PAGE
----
There’s also changes in regard to what I don’t listen to. I used to have rap on repeat, but recently I’m not reaching for it that often. The same applies to Kae Tempest. They are still my number one but I don’t feel this pull to their music right now like I used to. Alice In Chains was all I would play last year and I haven’t listened to them for ages. I’ve been through every phase, genre, style, scene… I love music. My tastes in it are fluid. I see artists like friends; some are old mates who are always there but don’t need constant reassurance of favour, others are new on the scene and require a more steady stream of attention. Others come and go. A few are permanently blocked off the playlist forever. All served a huge purpose in making me who I am. A lot transcended just being noise to me, like all the emo and scene bands when I was twelve which really got me passionate about the music I listened to (I’d like to name a certain figure but if you know anything about these crowds, you know you have to be a super fan of every bloody band in Kerrang to qualify). Or like Marilyn Manson when I was thirteen and his influence on how I viewed oddity and embraced my own. Like Amy Winehouse when I was fourteen and how she blew my heart and brain to pieces. Like Dolly Parton when I was fifteen and her unabashed glory in glamour and creativity. Like Frank Sinatra when I was sixteen and how I was transported to another time, with another perspective on music and another outlook to explore. Like Kae Tempest, when I was seventeen, for fucking everything. Like Kae Tempest and the power they had to be my eighteen’s figure as well (I probably bought their house for them the amount of streams I’ve given). Like Seeed when I was nineteen, for allowing me to explore my German half with pure zeal and excitement that a band this good shared my two components: English language and also German roots. For the eclecticism that started to spread again at twenty, with shuffle dominating. Like Alice In Chains who suddenly made me obsess over one band again for months on end at twenty one, like I hadn’t done for ages. I have a million and ten different musical inspirations, but these stand out as they fundamentally impacted me outside of my headphones. And they couldn’t be more different from each other. I’m turning twenty two next month, and the music that is most exciting me at the moment, is my own.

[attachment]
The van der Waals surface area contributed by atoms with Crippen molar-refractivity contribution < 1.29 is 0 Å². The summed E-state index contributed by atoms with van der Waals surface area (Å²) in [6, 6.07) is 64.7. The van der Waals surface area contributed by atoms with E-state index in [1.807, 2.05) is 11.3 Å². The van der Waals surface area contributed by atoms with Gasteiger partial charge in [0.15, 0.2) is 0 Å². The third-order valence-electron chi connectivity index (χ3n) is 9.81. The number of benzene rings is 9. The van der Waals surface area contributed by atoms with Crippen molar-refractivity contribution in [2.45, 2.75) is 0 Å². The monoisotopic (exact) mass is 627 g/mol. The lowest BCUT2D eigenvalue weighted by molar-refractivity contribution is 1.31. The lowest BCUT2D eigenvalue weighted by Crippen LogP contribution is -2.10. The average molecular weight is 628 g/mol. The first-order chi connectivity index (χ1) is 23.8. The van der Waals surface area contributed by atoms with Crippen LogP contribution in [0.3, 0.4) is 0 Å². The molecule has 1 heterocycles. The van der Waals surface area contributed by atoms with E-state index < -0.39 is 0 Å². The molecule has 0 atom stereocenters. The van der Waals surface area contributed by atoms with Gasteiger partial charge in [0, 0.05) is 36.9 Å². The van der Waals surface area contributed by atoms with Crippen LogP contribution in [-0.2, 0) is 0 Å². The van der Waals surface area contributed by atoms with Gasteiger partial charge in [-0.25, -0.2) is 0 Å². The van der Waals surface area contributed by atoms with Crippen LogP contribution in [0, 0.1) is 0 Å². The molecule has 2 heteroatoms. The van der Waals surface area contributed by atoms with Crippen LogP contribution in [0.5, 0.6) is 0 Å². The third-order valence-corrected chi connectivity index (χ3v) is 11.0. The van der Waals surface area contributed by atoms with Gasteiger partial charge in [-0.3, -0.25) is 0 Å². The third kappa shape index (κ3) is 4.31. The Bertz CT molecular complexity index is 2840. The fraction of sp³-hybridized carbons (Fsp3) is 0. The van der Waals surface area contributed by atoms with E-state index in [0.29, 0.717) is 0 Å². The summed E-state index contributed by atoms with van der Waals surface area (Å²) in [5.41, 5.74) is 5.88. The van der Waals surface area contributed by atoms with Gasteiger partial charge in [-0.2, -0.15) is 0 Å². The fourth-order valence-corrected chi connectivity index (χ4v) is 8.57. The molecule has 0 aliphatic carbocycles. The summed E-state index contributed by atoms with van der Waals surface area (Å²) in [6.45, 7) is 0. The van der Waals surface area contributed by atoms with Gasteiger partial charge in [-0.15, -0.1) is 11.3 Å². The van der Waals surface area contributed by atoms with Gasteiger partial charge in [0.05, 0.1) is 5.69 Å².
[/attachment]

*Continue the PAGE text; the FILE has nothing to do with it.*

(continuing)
Living in a house with my band mates, which means fellow musicians, is refreshing. There’s a constant atmosphere of artistry. Music is always playing, either from our own fingers or from speakers (even if it’s just me playing Britney on repeat for hours). Other creatives are in and out all the time. It’s loving and open.